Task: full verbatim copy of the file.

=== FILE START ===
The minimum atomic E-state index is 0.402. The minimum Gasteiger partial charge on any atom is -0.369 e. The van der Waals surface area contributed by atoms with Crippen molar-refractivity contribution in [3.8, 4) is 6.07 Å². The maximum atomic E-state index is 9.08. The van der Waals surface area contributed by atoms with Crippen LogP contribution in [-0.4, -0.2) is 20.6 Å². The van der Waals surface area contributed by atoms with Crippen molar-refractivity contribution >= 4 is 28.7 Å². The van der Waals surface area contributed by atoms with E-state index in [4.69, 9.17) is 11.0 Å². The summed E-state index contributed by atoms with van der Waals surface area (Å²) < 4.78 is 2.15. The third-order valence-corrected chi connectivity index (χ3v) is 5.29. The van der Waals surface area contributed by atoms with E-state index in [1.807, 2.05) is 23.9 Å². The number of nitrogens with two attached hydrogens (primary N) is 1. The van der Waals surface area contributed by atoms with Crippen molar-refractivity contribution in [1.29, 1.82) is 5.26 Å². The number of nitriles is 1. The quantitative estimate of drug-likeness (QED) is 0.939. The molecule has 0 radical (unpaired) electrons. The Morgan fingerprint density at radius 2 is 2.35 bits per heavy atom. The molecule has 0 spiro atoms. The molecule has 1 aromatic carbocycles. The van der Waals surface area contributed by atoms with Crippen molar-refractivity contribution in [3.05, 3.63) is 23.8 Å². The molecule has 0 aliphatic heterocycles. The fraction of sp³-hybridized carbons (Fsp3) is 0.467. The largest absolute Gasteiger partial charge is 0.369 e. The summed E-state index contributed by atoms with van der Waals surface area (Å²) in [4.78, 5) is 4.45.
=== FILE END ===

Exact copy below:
The minimum atomic E-state index is 0.402. The minimum Gasteiger partial charge on any atom is -0.369 e. The van der Waals surface area contributed by atoms with Crippen molar-refractivity contribution in [3.8, 4) is 6.07 Å². The maximum atomic E-state index is 9.08. The van der Waals surface area contributed by atoms with Crippen LogP contribution in [-0.4, -0.2) is 20.6 Å². The van der Waals surface area contributed by atoms with Crippen molar-refractivity contribution >= 4 is 28.7 Å². The van der Waals surface area contributed by atoms with E-state index in [4.69, 9.17) is 11.0 Å². The summed E-state index contributed by atoms with van der Waals surface area (Å²) < 4.78 is 2.15. The third-order valence-corrected chi connectivity index (χ3v) is 5.29. The van der Waals surface area contributed by atoms with E-state index in [1.807, 2.05) is 23.9 Å². The number of nitrogens with two attached hydrogens (primary N) is 1. The van der Waals surface area contributed by atoms with Crippen molar-refractivity contribution in [1.29, 1.82) is 5.26 Å². The number of nitriles is 1. The quantitative estimate of drug-likeness (QED) is 0.939. The molecule has 0 radical (unpaired) electrons. The Morgan fingerprint density at radius 2 is 2.35 bits per heavy atom. The molecule has 0 spiro atoms. The molecule has 1 aromatic carbocycles. The van der Waals surface area contributed by atoms with Crippen molar-refractivity contribution in [3.05, 3.63) is 23.8 Å². The molecule has 0 aliphatic heterocycles. The fraction of sp³-hybridized carbons (Fsp3) is 0.467. The largest absolute Gasteiger partial charge is 0.369 e. The summed E-state index contributed by atoms with van der Waals surface area (Å²) in [4.78, 5) is 4.45.